7 The Self-Determination Model (based on Developmental Disabilities Resource Centre, 2005) sits at the far extreme of the continuum. For people with disabilities, this model is based on the principles of freedom (the right to make choices), authority (the right to decide for oneself), support (the right to choose the people you want to help you), responsibility (the need to do things the right way), and confirmation (the right to be heard and recognition that it is your life). A self-determined model of CR would contain the following characteristics: All individuals are able to participate in goal-setting and decision-making to the degree they choose Individuals have access to the full choice of practitioners, services, locations, and methods of receiving rehabilitation Where appropriate, family members or natural supports can provide services and be supported to do this if necessary Individuals and their families are supported to engage in long-term planning for their well-being Individuals and their families are expected to be cost effective, but will not be penalised or limited on economic grounds Systemically, there is a means to manage fluctuations in need and emergencies Self-determination is available to the extent possible and desired in all programs and Informed choice is a central theme The roles and responsibilities of all parties are explained, acknowledged and formalized A system of transparency is developed where all parties have the same information and understanding of the situation and the process - Individuals are supported in their understanding of the system Community contribution is an integral component of the process In discussing their CR practice, the language used by participants reflected a therapist-controlled expert model of CR (e.g., motivating people to get them to do what you want them to do, we put these people back in their homes ). Although there were some elements of transplant and negotiation models, the discourse contained in the Interviews was dominated by statements that reflected the capacity of the therapist to make things happen to Consumers and the responsibility of practitioners to ensure that rehabilitation progressed in a socially acceptable form (e.g., make them [Consumers] safe in their own home ). There was also an implicit focus on outcomes that were considered to be suitable to practitioners and goals that they wanted to achieve from the Competencies for Community Rehabilitation in Queensland - February, Griffith University 89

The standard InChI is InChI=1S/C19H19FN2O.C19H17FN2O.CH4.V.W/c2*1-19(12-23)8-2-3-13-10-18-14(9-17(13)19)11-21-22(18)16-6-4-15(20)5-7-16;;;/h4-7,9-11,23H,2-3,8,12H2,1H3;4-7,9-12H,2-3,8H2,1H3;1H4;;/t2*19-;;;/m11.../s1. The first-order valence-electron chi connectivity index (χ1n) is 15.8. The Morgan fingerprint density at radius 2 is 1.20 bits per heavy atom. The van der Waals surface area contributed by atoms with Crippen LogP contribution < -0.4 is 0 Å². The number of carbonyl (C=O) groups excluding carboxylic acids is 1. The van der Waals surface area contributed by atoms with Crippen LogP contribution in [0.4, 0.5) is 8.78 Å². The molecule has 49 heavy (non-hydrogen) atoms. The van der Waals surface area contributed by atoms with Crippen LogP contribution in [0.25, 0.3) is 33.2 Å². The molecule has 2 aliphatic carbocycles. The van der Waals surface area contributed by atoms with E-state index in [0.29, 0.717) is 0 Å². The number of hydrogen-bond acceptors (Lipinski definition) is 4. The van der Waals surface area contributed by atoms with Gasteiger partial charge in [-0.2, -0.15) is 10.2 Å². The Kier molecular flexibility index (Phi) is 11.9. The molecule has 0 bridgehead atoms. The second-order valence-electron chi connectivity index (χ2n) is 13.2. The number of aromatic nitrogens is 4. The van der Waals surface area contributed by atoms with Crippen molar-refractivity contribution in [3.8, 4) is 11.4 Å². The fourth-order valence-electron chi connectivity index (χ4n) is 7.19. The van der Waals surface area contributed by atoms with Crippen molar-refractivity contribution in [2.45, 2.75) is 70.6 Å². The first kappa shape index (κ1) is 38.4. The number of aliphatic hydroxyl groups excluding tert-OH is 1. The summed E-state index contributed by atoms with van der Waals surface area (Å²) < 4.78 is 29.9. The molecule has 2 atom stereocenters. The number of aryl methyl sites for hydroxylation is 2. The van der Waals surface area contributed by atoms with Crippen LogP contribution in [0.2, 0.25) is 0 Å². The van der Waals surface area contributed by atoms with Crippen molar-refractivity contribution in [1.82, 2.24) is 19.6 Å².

8 rehabilitation process (e.g., you [the therapist] look at the patient and you say, what do they need to be successful, to stay at home, that s not what we [therapists] want to achieve, we [therapists] have to find ways of showing them [Consumers] what they should be doing ). Consumers were often discussed as components of the rehabilitation process that had to be managed to prevent them from sabotaging the outcomes and making the task more difficult for practitioners (e.g., if we don t empower people, you are always going to be tied to them, they still expect to continue daily therapy when they leave hospital, they can be difficult you have to find ways of getting them to do it [therapy] ). These themes were juxtaposed against the rhetoric of Consumer-driven services and empowerment, indicating a significant gap between theory and practice for many participants. Discourse and philosophy is an important component of CR as it creates a discursive framework that, in turn, determines reality (Cott, 2004). The discourses that have dominated rehabilitation over the years are a reflection of the dominant perceptions about the role of the person with a disability in the process. The discourse that dominated for many CR practitioners is one that places the Consumer as a passive recipient of treatment, contributing to the development of goals, but not in control of the process and, in some cases, impeding progress as a result of unrealistic goals or unwillingness to implement recommended strategies. The discourse of Consumers with choice and control was evident in only a few Interviews. In the case of CR, it is particularly important that discourses of power and control are shifted to emphasise the role of the Consumer. For many Consumers, they are beginning a life-long process of taking responsibility for managing their own condition and making choices in their lives that are based on a new set of parameters. The philosophies of Consumer empowerment and engagement are, therefore, central to this model. However, many practitioners noted that the ability to sustain these frameworks within the health system was limited: See you can create all these competencies but they ll [practitioners] be working in a vacuum. They might have a frame work or a philosophy to work within and know why they're working this way, but the danger is, people fall back to what they know, and they know their therapy skills or their discipline-specific skills or whatever. They ll tend to dilute the CR component and retreat to what they're comfortable with. Competencies for Community Rehabilitation in Queensland - February, Griffith University 90